Acquitted of murder in January – maybe it made you savour your freedom. Yet you must have heard it said: the postman always rings twice.
In the early hours of 5 August, Malik Chattun (22) died from a single stab wound after a ‘10-man brawl’ broke out on the Cambridge Gardens Estate in the Royal Borough of Kingston upon Thames.
Another part of London, where housing estates are few and far. But the fast food outlets across the road – pizza, fried chicken – would fill a hole in anyone’s Murder Mile.
Against the low wall, bunches of flowers laid out in a row. Handwritten notes, carefully composed.
Close friends and relatives of ‘Money Mally’ Malik cannot help but address him as if he’s still alive.
Fine and upstanding, his is the tallest picture on the Met Police website.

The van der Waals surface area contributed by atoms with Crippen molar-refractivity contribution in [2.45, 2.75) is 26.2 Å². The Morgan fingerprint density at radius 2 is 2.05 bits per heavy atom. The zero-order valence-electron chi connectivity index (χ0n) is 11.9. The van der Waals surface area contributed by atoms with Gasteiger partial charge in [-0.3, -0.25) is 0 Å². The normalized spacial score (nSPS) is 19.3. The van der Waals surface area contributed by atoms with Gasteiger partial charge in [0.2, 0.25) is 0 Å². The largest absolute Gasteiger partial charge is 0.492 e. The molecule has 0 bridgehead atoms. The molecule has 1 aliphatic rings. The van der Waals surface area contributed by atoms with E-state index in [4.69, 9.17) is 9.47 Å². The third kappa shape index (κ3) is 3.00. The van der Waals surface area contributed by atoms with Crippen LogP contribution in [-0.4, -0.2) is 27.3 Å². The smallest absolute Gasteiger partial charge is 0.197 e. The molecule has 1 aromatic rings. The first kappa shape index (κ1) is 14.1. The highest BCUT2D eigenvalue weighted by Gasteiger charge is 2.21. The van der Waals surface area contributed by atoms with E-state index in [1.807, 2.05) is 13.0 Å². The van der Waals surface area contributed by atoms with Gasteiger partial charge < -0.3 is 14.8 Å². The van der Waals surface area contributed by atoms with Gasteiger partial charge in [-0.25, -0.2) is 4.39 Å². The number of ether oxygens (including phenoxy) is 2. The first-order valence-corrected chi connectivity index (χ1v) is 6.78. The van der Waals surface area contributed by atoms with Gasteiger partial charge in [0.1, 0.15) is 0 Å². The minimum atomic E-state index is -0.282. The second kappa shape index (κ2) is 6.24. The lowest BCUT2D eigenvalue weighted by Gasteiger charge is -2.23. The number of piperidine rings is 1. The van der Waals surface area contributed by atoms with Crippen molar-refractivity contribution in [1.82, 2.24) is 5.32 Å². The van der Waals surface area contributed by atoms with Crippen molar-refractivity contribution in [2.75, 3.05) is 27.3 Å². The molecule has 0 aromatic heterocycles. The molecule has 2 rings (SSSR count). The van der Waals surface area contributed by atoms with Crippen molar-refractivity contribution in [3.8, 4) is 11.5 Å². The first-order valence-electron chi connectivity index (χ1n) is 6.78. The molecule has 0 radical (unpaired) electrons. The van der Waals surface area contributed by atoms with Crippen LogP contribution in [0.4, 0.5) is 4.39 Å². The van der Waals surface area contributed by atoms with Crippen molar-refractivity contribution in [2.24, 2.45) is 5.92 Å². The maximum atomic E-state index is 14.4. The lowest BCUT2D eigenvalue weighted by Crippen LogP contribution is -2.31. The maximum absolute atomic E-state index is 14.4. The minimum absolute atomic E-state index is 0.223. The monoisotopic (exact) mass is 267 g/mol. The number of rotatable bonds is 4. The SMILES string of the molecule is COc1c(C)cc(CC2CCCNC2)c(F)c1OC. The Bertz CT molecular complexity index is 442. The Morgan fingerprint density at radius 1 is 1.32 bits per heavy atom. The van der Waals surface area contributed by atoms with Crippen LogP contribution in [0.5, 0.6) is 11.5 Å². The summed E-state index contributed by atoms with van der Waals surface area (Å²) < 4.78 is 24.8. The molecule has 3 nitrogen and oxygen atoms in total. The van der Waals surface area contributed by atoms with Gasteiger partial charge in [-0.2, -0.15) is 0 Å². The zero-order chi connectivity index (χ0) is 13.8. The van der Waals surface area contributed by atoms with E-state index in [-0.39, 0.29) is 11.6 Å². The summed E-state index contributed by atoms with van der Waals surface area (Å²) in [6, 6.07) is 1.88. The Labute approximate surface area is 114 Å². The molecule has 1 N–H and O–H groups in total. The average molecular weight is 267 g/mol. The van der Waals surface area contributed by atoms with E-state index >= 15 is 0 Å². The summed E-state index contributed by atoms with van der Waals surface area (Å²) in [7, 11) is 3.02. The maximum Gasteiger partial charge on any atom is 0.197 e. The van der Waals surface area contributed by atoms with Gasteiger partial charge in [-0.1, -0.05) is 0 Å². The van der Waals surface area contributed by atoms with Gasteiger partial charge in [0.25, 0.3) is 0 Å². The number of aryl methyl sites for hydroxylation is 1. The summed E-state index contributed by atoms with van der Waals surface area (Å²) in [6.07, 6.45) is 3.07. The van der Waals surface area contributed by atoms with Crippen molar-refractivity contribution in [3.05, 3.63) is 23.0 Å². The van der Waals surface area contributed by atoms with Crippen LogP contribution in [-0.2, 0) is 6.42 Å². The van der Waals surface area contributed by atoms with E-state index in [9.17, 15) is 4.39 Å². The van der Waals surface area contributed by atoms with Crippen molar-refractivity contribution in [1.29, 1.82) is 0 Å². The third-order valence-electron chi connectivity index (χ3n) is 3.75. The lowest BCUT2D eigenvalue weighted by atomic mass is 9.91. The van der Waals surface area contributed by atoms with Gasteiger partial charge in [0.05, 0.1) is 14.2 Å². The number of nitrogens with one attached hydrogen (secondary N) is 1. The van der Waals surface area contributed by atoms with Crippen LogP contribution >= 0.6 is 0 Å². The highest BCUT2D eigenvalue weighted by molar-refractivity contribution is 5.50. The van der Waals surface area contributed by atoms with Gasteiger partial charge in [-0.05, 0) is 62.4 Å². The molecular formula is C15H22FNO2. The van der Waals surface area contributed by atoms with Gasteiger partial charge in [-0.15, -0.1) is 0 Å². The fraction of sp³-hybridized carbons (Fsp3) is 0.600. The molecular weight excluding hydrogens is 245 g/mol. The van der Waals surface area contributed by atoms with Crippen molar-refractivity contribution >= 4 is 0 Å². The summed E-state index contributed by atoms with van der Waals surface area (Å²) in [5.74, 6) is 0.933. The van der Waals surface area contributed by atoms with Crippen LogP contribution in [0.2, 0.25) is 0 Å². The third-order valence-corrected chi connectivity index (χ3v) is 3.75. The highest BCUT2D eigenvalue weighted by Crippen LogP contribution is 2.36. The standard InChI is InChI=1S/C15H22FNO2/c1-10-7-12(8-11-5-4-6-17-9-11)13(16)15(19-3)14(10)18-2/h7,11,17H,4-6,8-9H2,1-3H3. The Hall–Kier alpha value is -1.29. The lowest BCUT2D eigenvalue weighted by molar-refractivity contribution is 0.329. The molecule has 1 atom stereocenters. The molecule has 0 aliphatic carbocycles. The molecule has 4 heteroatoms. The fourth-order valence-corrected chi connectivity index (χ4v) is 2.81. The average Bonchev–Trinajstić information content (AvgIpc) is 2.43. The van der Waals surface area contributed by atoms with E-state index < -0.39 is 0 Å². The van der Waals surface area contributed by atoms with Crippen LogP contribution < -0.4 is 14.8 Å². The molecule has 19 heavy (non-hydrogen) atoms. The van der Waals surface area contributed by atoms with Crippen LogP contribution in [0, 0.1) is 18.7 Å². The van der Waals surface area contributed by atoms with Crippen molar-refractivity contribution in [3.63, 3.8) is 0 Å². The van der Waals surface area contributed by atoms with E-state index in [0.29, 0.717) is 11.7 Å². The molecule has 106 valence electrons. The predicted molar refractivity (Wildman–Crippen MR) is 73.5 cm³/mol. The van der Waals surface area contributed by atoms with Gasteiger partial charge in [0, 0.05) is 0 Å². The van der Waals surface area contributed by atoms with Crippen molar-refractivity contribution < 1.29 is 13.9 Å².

Shortly before midnight on 25 August, Shevaun Sorrell (22) was involved in an altercation at the corner of Creek Road and Deptford Church Street. He received multiple stab wounds, one of which proved fatal. Shevaun died in hospital about half an hour later.
The spot where you fell is overlooked by a bus stop plastered with an anti-knife crime poster. ‘Knife Free Since 30.8.2015,’ it says, beneath the photo of a happy lad.
If only your attackers had read it and taken the point to heart.
Instead of yours.
Your old man – he’s 70 – can’t get his head around it: arrived from Jamaica 60 years ago, worked on the railways year after year, brought up his children to believe in family values.
You were good with your hands, he says, you knew about computers. You’d soon have moved on from that dead-end job in a pound shop.
On 27 August the body of Abdi Ali (17) was found in the loft of a house a few streets away from his family home in Enfield. Abdi died of stab wounds to the chest and blunt force trauma to the head. He’d been dead since December.
Hell knows what eight months’ decomposition did to your fine features. Who knows why there was so little coverage of your disappearance, as reported to the authorities on 31 December?